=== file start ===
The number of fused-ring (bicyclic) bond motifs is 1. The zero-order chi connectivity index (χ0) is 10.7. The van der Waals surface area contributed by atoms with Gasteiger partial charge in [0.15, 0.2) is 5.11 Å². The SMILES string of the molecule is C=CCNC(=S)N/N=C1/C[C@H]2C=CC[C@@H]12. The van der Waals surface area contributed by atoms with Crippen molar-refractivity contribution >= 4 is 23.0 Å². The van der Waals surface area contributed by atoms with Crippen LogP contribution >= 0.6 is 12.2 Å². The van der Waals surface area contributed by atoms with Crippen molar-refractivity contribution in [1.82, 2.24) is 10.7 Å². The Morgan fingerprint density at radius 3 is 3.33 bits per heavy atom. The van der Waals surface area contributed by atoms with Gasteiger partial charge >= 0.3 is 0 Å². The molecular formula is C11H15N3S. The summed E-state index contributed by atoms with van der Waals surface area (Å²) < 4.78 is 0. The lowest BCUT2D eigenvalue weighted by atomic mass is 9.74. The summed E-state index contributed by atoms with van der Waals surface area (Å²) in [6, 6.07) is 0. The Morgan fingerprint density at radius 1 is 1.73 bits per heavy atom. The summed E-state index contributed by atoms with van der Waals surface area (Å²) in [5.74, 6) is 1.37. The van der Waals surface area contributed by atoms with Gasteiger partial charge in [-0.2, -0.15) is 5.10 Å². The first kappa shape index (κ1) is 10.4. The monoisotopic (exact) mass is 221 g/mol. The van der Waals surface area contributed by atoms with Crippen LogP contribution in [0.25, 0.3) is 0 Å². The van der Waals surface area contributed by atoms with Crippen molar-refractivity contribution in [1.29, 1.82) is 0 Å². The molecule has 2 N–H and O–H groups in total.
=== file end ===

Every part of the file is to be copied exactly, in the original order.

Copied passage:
The number of fused-ring (bicyclic) bond motifs is 1. The zero-order chi connectivity index (χ0) is 10.7. The van der Waals surface area contributed by atoms with Gasteiger partial charge in [0.15, 0.2) is 5.11 Å². The SMILES string of the molecule is C=CCNC(=S)N/N=C1/C[C@H]2C=CC[C@@H]12. The van der Waals surface area contributed by atoms with Crippen molar-refractivity contribution >= 4 is 23.0 Å². The van der Waals surface area contributed by atoms with Crippen LogP contribution >= 0.6 is 12.2 Å². The van der Waals surface area contributed by atoms with Crippen molar-refractivity contribution in [1.82, 2.24) is 10.7 Å². The Morgan fingerprint density at radius 3 is 3.33 bits per heavy atom. The van der Waals surface area contributed by atoms with Gasteiger partial charge >= 0.3 is 0 Å². The molecular formula is C11H15N3S. The summed E-state index contributed by atoms with van der Waals surface area (Å²) < 4.78 is 0. The lowest BCUT2D eigenvalue weighted by atomic mass is 9.74. The summed E-state index contributed by atoms with van der Waals surface area (Å²) in [6, 6.07) is 0. The Morgan fingerprint density at radius 1 is 1.73 bits per heavy atom. The summed E-state index contributed by atoms with van der Waals surface area (Å²) in [5.74, 6) is 1.37. The van der Waals surface area contributed by atoms with Gasteiger partial charge in [-0.2, -0.15) is 5.10 Å². The first kappa shape index (κ1) is 10.4. The monoisotopic (exact) mass is 221 g/mol. The van der Waals surface area contributed by atoms with Crippen LogP contribution in [0.25, 0.3) is 0 Å². The van der Waals surface area contributed by atoms with Crippen molar-refractivity contribution in [1.29, 1.82) is 0 Å². The molecule has 2 N–H and O–H groups in total.